So, what does this imply for the US presidential elections?

One of the catastrophic failures of the Bush administration has been the way it has conducted itself on the international stage (I’m assuming the economy does not tank any further). It is fair to say that America’s standing in the eyes of the world has suffered greatly in the aftermath of the war on terror, and with the two unseemly, unending wars on hand. The decline has been so precipitous that what was unimaginable even a few years back, has actually come to be true. In Western Europe, defended against Soviet expansion for so many years by American soldiers, more people think of the United States as the greatest threat to world peace than any other country. Clearly, under Bush, America has made too many enemies and the costs are now beginning to tell.

To a country faced with this surge in its unpopularity, and which is actually beginning to hurt from it, Barack Obama should represent hope in a real, tangible sense. Today, in country after country, across continents, across the world, he has become one of the most popular American politicians ever. I have no doubt that merely by electing Barack Obama as president, Americans will generate a groundswell of goodwill and sympathy for their country. Those who have traditionally regarded themselves as friends of America and who are troubled and disillusioned by the recent turn this country has taken, will find themselves confronting fresh evidence that American idealism and leadership is actually worth believing in once again. As for America’s implacable foes, they will surely continue to be as hostile as ever, but with a difference. Soon, they will find themselves preaching their poisoned message to an ever-dwindling crowd.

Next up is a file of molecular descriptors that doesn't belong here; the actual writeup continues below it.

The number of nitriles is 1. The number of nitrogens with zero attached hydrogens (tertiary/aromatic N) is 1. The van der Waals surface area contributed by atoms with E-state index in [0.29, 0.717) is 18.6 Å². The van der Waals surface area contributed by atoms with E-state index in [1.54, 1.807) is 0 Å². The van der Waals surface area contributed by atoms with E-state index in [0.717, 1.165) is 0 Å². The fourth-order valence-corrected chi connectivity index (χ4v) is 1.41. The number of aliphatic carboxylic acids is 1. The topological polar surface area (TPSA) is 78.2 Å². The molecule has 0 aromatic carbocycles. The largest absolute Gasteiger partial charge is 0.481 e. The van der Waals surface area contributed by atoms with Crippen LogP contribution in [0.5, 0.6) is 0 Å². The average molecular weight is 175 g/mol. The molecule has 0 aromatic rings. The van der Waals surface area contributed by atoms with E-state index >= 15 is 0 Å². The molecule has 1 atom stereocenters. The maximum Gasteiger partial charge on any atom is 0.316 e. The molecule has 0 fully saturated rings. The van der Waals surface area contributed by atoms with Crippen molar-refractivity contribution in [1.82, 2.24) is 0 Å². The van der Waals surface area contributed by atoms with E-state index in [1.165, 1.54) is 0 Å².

Of course, it can well be pointed out that right after 9/11, there was an upsurge in sympathy and support for the US from all over the world. It did not take very long thereafter for all of it to be frittered away and replaced by downright hostility. Yes, a bit of caution does seem sensible and warranted. All the same, keep in mind the evidence that Barack Obama will walk into the Whitehouse with an armoury of grey cells far in excess of what George Bush could ever command. There is an old saying “A fool and his money are soon parted.” Therefore, what Bush did with all that support and sympathy in the wake of 9/11 (and the ‘political capital’ he talked about during his second inauguration) was entirely predictable, almost like night following day.

With such credentials then, what makes it likely that Obama will lose rather than win? As I said at the beginning, America as a nation and as a superpower is in decline. One of the surest ways in which you ensure that the downhill journey you have begun continues uninterrupted is by rejecting the golden chance to mend your ways and to redeem yourself. This should not be hard to understand. If you are a drunkard drinking yourself to a slow death, it is highly unlikely that you would jump with joy just because someone you know has offered to take you to a rehab clinic. And so it is with America and its increasingly troubled equation with Barack Obama.

At the risk of oversimplifying, one of the reasons why the Roman empire declined is that it had emperors like Nero who “fiddled while Rome burned”. I may add that America is in decline because it has large numbers of people with the right to vote who prefer to fiddle even as the underpinnings of their great country continue to unravel. When a sizeable section of people with the right to vote believe that what matters most is your stance on abortion, gun control, gay marriage, school prayers, creationism vs. evolution etc. (or the race of the candidate), then what they will hold in their hands as they head towards the ballot box on election day, is a fiddle nominally called a ballot paper. It cannot be long, therefore, before America goes the way the Roman empire finally went.

Into the dust.